To me, being in the Sundarbans is the same as travelling through the geography of my dreams. Cruising through a narrow creek in the heart of the tiger-swamp – certainly sounds intimidating. Vivid colour of kingfishers perched on overhanging trees, alarm calls of spotted deer, song of the mangrove pitta and the tender splash of a rowing boat make for a stirring adventure. The excitement reaches its highest echelon when a tiger happens to roar close by!
Well, other than tigers, crocodiles, and deer – the ones that we are familiar with – the Sundarbans is home to many fascinating life forms that we hardly hear about. There are some captivating species in this unique mangrove forest, which are little known to science and may go extinct in the near future.
The vast tract of mangrove supports around 50 species of mammals, 300 species of birds, 50 species of reptiles, 10 species of amphibians, 23 species of butterflies and 400 species of fish.
These include three species of globally Endangered mammals – Bengal Tiger, Ganges River Dolphin and Fishing Cat. Finless Porpoise, Irrawaddy Dolphin and Oriental Small-clawed Otter are categorised as globally Vulnerable.
There are five species of globally threatened birds – amongst these Pallas's Fish Eagle and Masked Finfoot are globally Endangered, Lesser Adjutant is Vulnerable and White-rumped Vulture and Spoon-billed Sandpiper (last record was in 1992 from Egg Island) are Critically Endangered.
The forest also has four species of globally threatened reptiles – the Critically Endangered turtle Northern River Terrapin, Vulnerable Olive Ridley Sea Turtle, King Cobra and Burmese Python.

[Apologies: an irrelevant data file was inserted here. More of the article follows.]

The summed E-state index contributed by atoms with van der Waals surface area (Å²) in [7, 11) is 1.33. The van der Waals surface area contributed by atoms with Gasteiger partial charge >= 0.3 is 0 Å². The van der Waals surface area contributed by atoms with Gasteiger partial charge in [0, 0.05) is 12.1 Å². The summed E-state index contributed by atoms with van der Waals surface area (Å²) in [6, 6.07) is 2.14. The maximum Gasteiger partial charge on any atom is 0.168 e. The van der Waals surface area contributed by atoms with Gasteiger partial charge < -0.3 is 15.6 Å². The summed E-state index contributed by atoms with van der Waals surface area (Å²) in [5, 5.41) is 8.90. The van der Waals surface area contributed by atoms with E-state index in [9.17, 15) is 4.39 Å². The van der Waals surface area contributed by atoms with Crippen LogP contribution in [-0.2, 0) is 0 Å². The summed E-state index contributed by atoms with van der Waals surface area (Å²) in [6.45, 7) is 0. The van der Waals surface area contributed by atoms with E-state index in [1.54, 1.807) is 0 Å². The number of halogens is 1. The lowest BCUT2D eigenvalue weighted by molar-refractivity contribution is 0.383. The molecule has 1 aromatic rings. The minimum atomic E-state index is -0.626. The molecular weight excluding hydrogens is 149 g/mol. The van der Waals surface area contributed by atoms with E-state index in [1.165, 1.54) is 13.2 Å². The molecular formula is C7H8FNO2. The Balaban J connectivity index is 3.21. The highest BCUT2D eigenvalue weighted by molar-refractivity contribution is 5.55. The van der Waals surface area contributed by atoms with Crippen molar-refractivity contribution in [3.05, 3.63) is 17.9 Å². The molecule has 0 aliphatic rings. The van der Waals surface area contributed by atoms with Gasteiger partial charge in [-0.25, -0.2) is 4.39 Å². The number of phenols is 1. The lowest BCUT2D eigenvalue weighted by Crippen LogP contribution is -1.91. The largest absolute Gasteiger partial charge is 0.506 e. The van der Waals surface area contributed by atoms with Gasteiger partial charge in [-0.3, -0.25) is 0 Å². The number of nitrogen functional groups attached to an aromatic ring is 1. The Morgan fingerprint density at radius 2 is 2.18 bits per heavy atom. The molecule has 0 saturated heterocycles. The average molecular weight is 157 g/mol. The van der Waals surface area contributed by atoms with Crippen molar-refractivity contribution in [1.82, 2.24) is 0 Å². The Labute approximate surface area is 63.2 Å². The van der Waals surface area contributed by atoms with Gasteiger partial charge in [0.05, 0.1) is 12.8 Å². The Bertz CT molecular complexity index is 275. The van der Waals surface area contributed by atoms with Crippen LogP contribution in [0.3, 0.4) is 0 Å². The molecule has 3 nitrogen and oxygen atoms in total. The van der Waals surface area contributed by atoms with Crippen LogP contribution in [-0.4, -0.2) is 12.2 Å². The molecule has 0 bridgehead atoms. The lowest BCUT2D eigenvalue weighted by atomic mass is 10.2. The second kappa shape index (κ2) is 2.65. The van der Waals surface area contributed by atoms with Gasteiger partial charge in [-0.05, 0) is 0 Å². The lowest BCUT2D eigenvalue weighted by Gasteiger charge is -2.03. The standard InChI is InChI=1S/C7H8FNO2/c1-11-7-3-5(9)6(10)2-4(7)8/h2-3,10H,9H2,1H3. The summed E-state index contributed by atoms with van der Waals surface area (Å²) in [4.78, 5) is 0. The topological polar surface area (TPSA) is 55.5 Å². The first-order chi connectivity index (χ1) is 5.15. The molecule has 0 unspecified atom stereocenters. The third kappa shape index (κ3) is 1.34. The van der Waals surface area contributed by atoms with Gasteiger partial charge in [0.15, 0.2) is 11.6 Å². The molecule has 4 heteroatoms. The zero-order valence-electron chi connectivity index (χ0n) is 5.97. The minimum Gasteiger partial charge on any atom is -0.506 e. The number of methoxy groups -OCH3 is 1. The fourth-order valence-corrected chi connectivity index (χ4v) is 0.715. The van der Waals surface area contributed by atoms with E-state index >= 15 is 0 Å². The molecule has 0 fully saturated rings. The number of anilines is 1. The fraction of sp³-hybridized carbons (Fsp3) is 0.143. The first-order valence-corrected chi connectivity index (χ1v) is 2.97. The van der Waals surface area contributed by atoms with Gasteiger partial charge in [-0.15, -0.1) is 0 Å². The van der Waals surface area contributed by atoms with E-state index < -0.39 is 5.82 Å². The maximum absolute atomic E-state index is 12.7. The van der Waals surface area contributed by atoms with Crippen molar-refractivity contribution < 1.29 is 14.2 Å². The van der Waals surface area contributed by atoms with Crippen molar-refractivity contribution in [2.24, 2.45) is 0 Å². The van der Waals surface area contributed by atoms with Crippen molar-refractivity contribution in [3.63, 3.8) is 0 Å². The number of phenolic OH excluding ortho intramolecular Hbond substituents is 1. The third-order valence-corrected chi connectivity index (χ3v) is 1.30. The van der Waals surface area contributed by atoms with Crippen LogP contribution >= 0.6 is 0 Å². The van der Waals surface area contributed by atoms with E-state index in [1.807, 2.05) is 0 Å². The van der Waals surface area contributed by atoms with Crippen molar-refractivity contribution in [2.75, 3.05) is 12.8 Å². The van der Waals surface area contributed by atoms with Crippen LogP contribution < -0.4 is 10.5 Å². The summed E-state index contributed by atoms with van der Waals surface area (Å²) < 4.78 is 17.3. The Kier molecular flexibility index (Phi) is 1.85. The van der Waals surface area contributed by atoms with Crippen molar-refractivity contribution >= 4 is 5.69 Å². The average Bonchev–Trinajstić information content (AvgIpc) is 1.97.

In this age of declining natural resources, people living around the forest still come home with a bucket full of fish. The river and creeks of the mangroves are still so productive that our small businesses could export fish and crab products abroad. The brave honey collectors still set their footsteps on the mighty mangroves – an occupation that is spiritually connected to the forest.
We can probably measure the economic and tangible values of the forest. However, the intangible values – the cultural connection of the local community, the nature-oriented connection with the tourists, researchers, nature-watchers and photographers are incalculable.
Altogether, this magical mangrove forest supports a handful of species that are rare, highly threatened worldwide and are on their last legs. By protecting this fantastic forest we would be saving all these species that are close to extinction and supporting humans who are dependent on the mangrove forest for their livelihood.